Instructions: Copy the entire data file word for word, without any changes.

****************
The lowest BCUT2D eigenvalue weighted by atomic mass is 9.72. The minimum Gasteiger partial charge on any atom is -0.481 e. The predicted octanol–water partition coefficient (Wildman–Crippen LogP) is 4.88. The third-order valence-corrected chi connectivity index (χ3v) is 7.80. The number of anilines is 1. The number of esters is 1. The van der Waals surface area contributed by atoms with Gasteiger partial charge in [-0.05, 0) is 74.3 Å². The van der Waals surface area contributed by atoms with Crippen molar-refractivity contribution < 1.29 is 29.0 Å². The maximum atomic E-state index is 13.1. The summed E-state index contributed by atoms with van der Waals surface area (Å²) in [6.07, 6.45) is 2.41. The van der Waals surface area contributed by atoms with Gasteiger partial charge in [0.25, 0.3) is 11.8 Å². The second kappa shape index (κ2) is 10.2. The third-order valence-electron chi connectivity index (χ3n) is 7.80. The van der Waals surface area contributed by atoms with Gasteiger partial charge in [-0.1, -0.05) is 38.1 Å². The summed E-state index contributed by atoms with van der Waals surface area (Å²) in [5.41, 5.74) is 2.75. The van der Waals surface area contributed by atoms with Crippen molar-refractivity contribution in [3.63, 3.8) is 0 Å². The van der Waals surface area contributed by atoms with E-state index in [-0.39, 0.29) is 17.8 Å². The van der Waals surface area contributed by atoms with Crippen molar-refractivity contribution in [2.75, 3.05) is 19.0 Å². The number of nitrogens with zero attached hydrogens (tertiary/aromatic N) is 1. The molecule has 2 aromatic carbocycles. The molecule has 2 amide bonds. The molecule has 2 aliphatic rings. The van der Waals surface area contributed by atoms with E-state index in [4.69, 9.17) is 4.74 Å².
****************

The lowest BCUT2D eigenvalue weighted by atomic mass is 9.72. The minimum Gasteiger partial charge on any atom is -0.481 e. The predicted octanol–water partition coefficient (Wildman–Crippen LogP) is 4.88. The third-order valence-corrected chi connectivity index (χ3v) is 7.80. The number of anilines is 1. The number of esters is 1. The van der Waals surface area contributed by atoms with Gasteiger partial charge in [-0.05, 0) is 74.3 Å². The van der Waals surface area contributed by atoms with Crippen molar-refractivity contribution < 1.29 is 29.0 Å². The maximum atomic E-state index is 13.1. The summed E-state index contributed by atoms with van der Waals surface area (Å²) in [6.07, 6.45) is 2.41. The van der Waals surface area contributed by atoms with Gasteiger partial charge in [0.25, 0.3) is 11.8 Å². The second kappa shape index (κ2) is 10.2. The third-order valence-electron chi connectivity index (χ3n) is 7.80. The van der Waals surface area contributed by atoms with Gasteiger partial charge in [-0.1, -0.05) is 38.1 Å². The summed E-state index contributed by atoms with van der Waals surface area (Å²) in [5.41, 5.74) is 2.75. The van der Waals surface area contributed by atoms with Crippen molar-refractivity contribution in [3.63, 3.8) is 0 Å². The van der Waals surface area contributed by atoms with E-state index in [-0.39, 0.29) is 17.8 Å². The van der Waals surface area contributed by atoms with Crippen molar-refractivity contribution in [2.75, 3.05) is 19.0 Å². The number of nitrogens with zero attached hydrogens (tertiary/aromatic N) is 1. The molecule has 2 aromatic carbocycles. The molecule has 2 amide bonds. The molecule has 2 aliphatic rings. The van der Waals surface area contributed by atoms with E-state index in [4.69, 9.17) is 4.74 Å².